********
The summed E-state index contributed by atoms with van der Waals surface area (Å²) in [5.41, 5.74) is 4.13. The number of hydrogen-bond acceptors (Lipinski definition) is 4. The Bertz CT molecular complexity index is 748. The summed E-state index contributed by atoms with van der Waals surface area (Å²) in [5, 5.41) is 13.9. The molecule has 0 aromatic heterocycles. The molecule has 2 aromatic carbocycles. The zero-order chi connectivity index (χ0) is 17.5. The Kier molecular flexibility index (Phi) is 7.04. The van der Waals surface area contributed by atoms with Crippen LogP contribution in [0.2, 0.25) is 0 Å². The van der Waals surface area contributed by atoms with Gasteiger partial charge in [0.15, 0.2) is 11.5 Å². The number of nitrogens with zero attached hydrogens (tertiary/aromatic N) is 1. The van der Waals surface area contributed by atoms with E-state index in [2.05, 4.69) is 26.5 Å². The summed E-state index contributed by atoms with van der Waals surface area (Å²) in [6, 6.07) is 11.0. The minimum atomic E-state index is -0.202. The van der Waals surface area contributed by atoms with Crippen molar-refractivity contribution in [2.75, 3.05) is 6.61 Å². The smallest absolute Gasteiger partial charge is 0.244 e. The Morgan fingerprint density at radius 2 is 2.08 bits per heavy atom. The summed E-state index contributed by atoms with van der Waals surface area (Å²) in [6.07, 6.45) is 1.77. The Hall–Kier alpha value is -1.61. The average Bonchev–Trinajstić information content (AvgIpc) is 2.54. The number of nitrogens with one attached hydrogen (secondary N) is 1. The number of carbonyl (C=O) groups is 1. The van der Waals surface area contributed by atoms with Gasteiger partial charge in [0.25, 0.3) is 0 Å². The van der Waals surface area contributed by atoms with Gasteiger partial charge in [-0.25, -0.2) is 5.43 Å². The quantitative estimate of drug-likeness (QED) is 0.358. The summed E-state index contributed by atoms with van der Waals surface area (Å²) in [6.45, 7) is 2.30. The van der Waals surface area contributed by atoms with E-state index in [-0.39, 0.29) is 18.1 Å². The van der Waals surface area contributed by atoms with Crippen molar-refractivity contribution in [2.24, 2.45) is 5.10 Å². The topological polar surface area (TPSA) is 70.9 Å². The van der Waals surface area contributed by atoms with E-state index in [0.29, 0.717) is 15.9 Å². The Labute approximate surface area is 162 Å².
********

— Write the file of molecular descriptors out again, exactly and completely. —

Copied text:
The summed E-state index contributed by atoms with van der Waals surface area (Å²) in [5.41, 5.74) is 4.13. The number of hydrogen-bond acceptors (Lipinski definition) is 4. The Bertz CT molecular complexity index is 748. The summed E-state index contributed by atoms with van der Waals surface area (Å²) in [5, 5.41) is 13.9. The molecule has 0 aromatic heterocycles. The molecule has 2 aromatic carbocycles. The zero-order chi connectivity index (χ0) is 17.5. The Kier molecular flexibility index (Phi) is 7.04. The van der Waals surface area contributed by atoms with Crippen LogP contribution in [0.2, 0.25) is 0 Å². The van der Waals surface area contributed by atoms with Gasteiger partial charge in [0.15, 0.2) is 11.5 Å². The number of nitrogens with zero attached hydrogens (tertiary/aromatic N) is 1. The van der Waals surface area contributed by atoms with E-state index in [2.05, 4.69) is 26.5 Å². The summed E-state index contributed by atoms with van der Waals surface area (Å²) in [6, 6.07) is 11.0. The minimum atomic E-state index is -0.202. The van der Waals surface area contributed by atoms with Crippen molar-refractivity contribution in [2.75, 3.05) is 6.61 Å². The smallest absolute Gasteiger partial charge is 0.244 e. The Morgan fingerprint density at radius 2 is 2.08 bits per heavy atom. The summed E-state index contributed by atoms with van der Waals surface area (Å²) in [6.07, 6.45) is 1.77. The Hall–Kier alpha value is -1.61. The average Bonchev–Trinajstić information content (AvgIpc) is 2.54. The number of nitrogens with one attached hydrogen (secondary N) is 1. The number of carbonyl (C=O) groups is 1. The van der Waals surface area contributed by atoms with Gasteiger partial charge in [0.25, 0.3) is 0 Å². The van der Waals surface area contributed by atoms with Gasteiger partial charge in [-0.25, -0.2) is 5.43 Å². The quantitative estimate of drug-likeness (QED) is 0.358. The summed E-state index contributed by atoms with van der Waals surface area (Å²) in [6.45, 7) is 2.30. The van der Waals surface area contributed by atoms with E-state index in [-0.39, 0.29) is 18.1 Å². The van der Waals surface area contributed by atoms with Crippen molar-refractivity contribution in [2.24, 2.45) is 5.10 Å². The topological polar surface area (TPSA) is 70.9 Å². The van der Waals surface area contributed by atoms with E-state index in [0.29, 0.717) is 15.9 Å². The Labute approximate surface area is 162 Å².